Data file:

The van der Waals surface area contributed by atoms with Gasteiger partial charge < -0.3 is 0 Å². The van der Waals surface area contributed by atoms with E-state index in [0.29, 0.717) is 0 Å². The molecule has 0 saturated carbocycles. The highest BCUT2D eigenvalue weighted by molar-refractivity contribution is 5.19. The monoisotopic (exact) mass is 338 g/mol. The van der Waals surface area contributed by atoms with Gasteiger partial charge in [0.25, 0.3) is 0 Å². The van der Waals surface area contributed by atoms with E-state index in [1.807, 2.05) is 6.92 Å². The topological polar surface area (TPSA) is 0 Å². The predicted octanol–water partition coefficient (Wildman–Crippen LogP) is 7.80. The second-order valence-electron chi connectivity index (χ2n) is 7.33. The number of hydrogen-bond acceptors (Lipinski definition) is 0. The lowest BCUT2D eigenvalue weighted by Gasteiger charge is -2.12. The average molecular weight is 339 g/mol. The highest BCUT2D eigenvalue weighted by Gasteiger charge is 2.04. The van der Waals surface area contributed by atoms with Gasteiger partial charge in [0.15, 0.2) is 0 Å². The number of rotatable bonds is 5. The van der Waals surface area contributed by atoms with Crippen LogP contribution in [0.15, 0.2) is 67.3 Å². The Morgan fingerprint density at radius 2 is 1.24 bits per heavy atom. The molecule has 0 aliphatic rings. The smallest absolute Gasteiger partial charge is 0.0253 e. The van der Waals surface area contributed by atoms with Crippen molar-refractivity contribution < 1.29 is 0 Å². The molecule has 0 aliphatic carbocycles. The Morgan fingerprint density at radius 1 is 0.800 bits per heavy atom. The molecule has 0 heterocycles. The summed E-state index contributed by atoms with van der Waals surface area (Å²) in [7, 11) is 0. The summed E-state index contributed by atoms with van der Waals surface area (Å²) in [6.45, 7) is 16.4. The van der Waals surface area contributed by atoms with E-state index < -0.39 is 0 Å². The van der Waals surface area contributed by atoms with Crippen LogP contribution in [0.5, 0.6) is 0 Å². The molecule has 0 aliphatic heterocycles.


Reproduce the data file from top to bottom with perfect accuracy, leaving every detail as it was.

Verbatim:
The van der Waals surface area contributed by atoms with Gasteiger partial charge < -0.3 is 0 Å². The van der Waals surface area contributed by atoms with E-state index in [0.29, 0.717) is 0 Å². The molecule has 0 saturated carbocycles. The highest BCUT2D eigenvalue weighted by molar-refractivity contribution is 5.19. The monoisotopic (exact) mass is 338 g/mol. The van der Waals surface area contributed by atoms with Gasteiger partial charge in [0.25, 0.3) is 0 Å². The van der Waals surface area contributed by atoms with E-state index in [1.807, 2.05) is 6.92 Å². The topological polar surface area (TPSA) is 0 Å². The predicted octanol–water partition coefficient (Wildman–Crippen LogP) is 7.80. The second-order valence-electron chi connectivity index (χ2n) is 7.33. The number of hydrogen-bond acceptors (Lipinski definition) is 0. The lowest BCUT2D eigenvalue weighted by Gasteiger charge is -2.12. The average molecular weight is 339 g/mol. The highest BCUT2D eigenvalue weighted by Gasteiger charge is 2.04. The van der Waals surface area contributed by atoms with Gasteiger partial charge in [0.15, 0.2) is 0 Å². The number of rotatable bonds is 5. The van der Waals surface area contributed by atoms with Crippen LogP contribution in [0.15, 0.2) is 67.3 Å². The Morgan fingerprint density at radius 2 is 1.24 bits per heavy atom. The molecule has 0 aliphatic rings. The smallest absolute Gasteiger partial charge is 0.0253 e. The van der Waals surface area contributed by atoms with Crippen molar-refractivity contribution < 1.29 is 0 Å². The molecule has 0 aliphatic carbocycles. The Morgan fingerprint density at radius 1 is 0.800 bits per heavy atom. The molecule has 0 heterocycles. The summed E-state index contributed by atoms with van der Waals surface area (Å²) in [7, 11) is 0. The summed E-state index contributed by atoms with van der Waals surface area (Å²) in [6.45, 7) is 16.4. The van der Waals surface area contributed by atoms with E-state index < -0.39 is 0 Å². The van der Waals surface area contributed by atoms with Crippen LogP contribution in [0.5, 0.6) is 0 Å². The molecule has 0 aliphatic heterocycles.